The Harwood Arts Center, located at the corner of 7th and Mountain, is one of the city's premier venues for showcasing contemporary art by both emerging and established artists. Each year, the Harwood offers opportunities for artists to develop and share work with each other and the community at large, and the Center offers a broad range of events and education programming to foster its ongoing mission. The Harwood Center recently announced that it is now accepting applications for a number of different opportunities for artists and the merely art-interested. Among these are proposals for exhibitions in the Harwood Galleries between now and throughout 2014 (due March 15) as well as applications for an Emerging Artist Program in June 2013 (also due March). In the summer of 2013, the Harwood will again be hosting Art Camp for children and teens. Also for teen artists, a spring Teen Art Mentorship Program begins tomorrow. The Center also is hosting a teen art project which offers paid apprenticeships for teens at the Mayor's Art Institute. Applications are due March 22nd. Visit the Harwood's website at harwoodartcenter.org for more information on all education programming. Harwood Art Center • Wed Feb 13 • 4:30 pm • FREE • ALL-AGES! • View on Alibi calendar
Back in 2010, writer Stephen Moss was vying to be named Oxford professor of poetry. In the midst of running (perhaps sensing he wouldn't be chosen), he posed a question to other logophiles: What is poetry for, anyway? Poet George Szirtes told Moss that the art form represents human attempts to express in words the profundity of our existence. It's a tricky proposition—giving form to the formless, speaking the unutterable. Sari Kroskinsky, an Albuquerque-based poet and publisher of online journal Fickle Muses (ficklemuses.com), has upped that ante by centering her new collection of verses, god-chaser, on (wo)man's quest to connect with the divine. Which, as you'll find at Krosinksky's book launch and reading, can take unexpected forms—sometimes mythic, sometimes mundane, often characterized by longing and contradiction. God can fight dirty, Krosinksy's writes before addressing her deity directly: “and then you bless me / for spite.” For more, go to outerchildpoetry.com.Harwood Art Center • Thu Nov 29 • 7 pm • FREE • ALL-AGES! • View on Alibi calendar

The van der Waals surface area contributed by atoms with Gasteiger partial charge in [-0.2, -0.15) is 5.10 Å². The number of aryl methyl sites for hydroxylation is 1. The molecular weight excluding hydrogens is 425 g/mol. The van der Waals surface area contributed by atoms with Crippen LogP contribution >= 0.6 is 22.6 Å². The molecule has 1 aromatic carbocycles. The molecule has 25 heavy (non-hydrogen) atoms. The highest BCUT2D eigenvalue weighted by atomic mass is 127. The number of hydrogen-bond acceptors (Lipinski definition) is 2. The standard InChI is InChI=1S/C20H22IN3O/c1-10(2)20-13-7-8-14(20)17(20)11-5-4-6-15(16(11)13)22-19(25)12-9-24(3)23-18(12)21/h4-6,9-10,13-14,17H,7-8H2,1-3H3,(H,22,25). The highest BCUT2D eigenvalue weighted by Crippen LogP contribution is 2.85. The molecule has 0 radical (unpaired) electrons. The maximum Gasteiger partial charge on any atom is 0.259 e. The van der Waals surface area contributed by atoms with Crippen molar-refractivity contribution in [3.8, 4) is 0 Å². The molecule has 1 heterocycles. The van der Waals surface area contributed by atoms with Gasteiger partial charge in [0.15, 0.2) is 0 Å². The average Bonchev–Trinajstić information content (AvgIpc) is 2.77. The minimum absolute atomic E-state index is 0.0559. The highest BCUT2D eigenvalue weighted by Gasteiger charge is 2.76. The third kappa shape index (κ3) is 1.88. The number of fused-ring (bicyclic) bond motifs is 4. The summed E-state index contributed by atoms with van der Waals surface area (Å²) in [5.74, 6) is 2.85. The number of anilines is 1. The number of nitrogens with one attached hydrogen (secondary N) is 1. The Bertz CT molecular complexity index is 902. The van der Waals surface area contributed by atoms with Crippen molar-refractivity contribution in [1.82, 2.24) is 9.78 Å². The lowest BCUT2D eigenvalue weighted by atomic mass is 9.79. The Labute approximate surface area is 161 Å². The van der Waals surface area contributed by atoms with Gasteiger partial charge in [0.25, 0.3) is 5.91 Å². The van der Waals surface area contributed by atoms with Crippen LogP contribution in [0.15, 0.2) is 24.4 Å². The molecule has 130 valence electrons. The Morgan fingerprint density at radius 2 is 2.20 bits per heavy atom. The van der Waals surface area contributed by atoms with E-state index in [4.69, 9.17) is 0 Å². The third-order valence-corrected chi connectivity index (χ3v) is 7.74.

Concerts For Cures, happening this weekend here in Albuquerque, uses the power of music to bring communities together to fight cancer. This year many local artists are contributing to the cause. On Saturday, the concert happens at 4 p.m. at The Harwood Art Center (1114 Seventh Street NW at Mountain). This early show is all-ages and features six bands including The CPC Band, Chicken Noodle Chainsaw, Recycleman, The Chuck Hawley Group, The Goat Heads and an All Star Funk Jam with The Saturday Night Fever Blisters. The late show starts a 9 p.m. at Low Spirits (2923 Second Street NW). Felonious Groove Foundation, Saving Damsels and Leah Black, along with secret, special guests will play to raise not only funds but awareness this weekend. In addition, on Sunday, Cafe Green (located at 319 Fifth Street SW at Lead) will hold a Jazz Brunch from 11 a.m. to 1 p.m. with The Jazztet. Make sure to open your ears and wallet for a great cause.
Idris Goodwin is the Neapolitan ice cream of words. He’s a rapper, an HBO Def Poet and an award-winning writer. His material mixes and serves the best elements of these genres. He’s also a “hip-hop educator” who has lectured in institutions across the country on themes like culture and empowerment. Literary journals have published him and clubs have played his music. Goodwin is from Chicago but has duel residence in Illinois and New Mexico. The cherry on top is that he’ll perform as part of the Wordstream Poetry Series at the Harwood Art Center on Friday, June 18. (Full disclosure: In 2006 I acted in Goodwin’s play Braising.)
Remember when you used to go out on the town almost every night of the week, sampling the ripe fruits of your town’s musical loins? Are those days gone, perhaps replaced by the fruit of your own loins and the responsibilities of adulthood? A new concert series unfolding at the Harwood Art Center aims to soothe the sonic aches of parents in this particular predicament.